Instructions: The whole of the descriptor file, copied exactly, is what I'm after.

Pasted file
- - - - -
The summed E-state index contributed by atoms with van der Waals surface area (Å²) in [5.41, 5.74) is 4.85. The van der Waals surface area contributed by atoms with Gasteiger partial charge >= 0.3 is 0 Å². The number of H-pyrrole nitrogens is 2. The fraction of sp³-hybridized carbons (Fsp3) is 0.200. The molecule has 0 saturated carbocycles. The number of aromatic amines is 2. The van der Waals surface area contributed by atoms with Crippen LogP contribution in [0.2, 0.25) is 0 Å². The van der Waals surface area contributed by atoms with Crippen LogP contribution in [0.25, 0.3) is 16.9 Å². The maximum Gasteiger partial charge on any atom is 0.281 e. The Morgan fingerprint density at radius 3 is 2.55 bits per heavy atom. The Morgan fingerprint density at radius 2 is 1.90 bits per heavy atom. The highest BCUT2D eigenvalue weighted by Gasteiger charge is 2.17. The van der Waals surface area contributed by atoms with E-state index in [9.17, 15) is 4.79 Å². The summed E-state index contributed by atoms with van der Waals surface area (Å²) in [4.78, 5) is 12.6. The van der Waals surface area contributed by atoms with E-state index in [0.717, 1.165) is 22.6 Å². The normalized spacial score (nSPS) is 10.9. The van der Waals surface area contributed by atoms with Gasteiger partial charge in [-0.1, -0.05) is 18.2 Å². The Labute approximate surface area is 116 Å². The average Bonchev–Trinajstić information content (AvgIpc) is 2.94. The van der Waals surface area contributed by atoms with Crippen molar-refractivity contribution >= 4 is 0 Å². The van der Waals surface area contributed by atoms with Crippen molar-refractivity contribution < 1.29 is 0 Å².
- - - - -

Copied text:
The summed E-state index contributed by atoms with van der Waals surface area (Å²) in [5.41, 5.74) is 4.85. The van der Waals surface area contributed by atoms with Gasteiger partial charge >= 0.3 is 0 Å². The number of H-pyrrole nitrogens is 2. The fraction of sp³-hybridized carbons (Fsp3) is 0.200. The molecule has 0 saturated carbocycles. The number of aromatic amines is 2. The van der Waals surface area contributed by atoms with Crippen LogP contribution in [0.2, 0.25) is 0 Å². The van der Waals surface area contributed by atoms with Crippen LogP contribution in [0.25, 0.3) is 16.9 Å². The maximum Gasteiger partial charge on any atom is 0.281 e. The Morgan fingerprint density at radius 3 is 2.55 bits per heavy atom. The Morgan fingerprint density at radius 2 is 1.90 bits per heavy atom. The highest BCUT2D eigenvalue weighted by Gasteiger charge is 2.17. The van der Waals surface area contributed by atoms with E-state index in [9.17, 15) is 4.79 Å². The summed E-state index contributed by atoms with van der Waals surface area (Å²) in [4.78, 5) is 12.6. The van der Waals surface area contributed by atoms with E-state index in [0.717, 1.165) is 22.6 Å². The normalized spacial score (nSPS) is 10.9. The van der Waals surface area contributed by atoms with Gasteiger partial charge in [-0.1, -0.05) is 18.2 Å². The Labute approximate surface area is 116 Å². The average Bonchev–Trinajstić information content (AvgIpc) is 2.94. The van der Waals surface area contributed by atoms with Crippen molar-refractivity contribution >= 4 is 0 Å². The van der Waals surface area contributed by atoms with Crippen molar-refractivity contribution < 1.29 is 0 Å².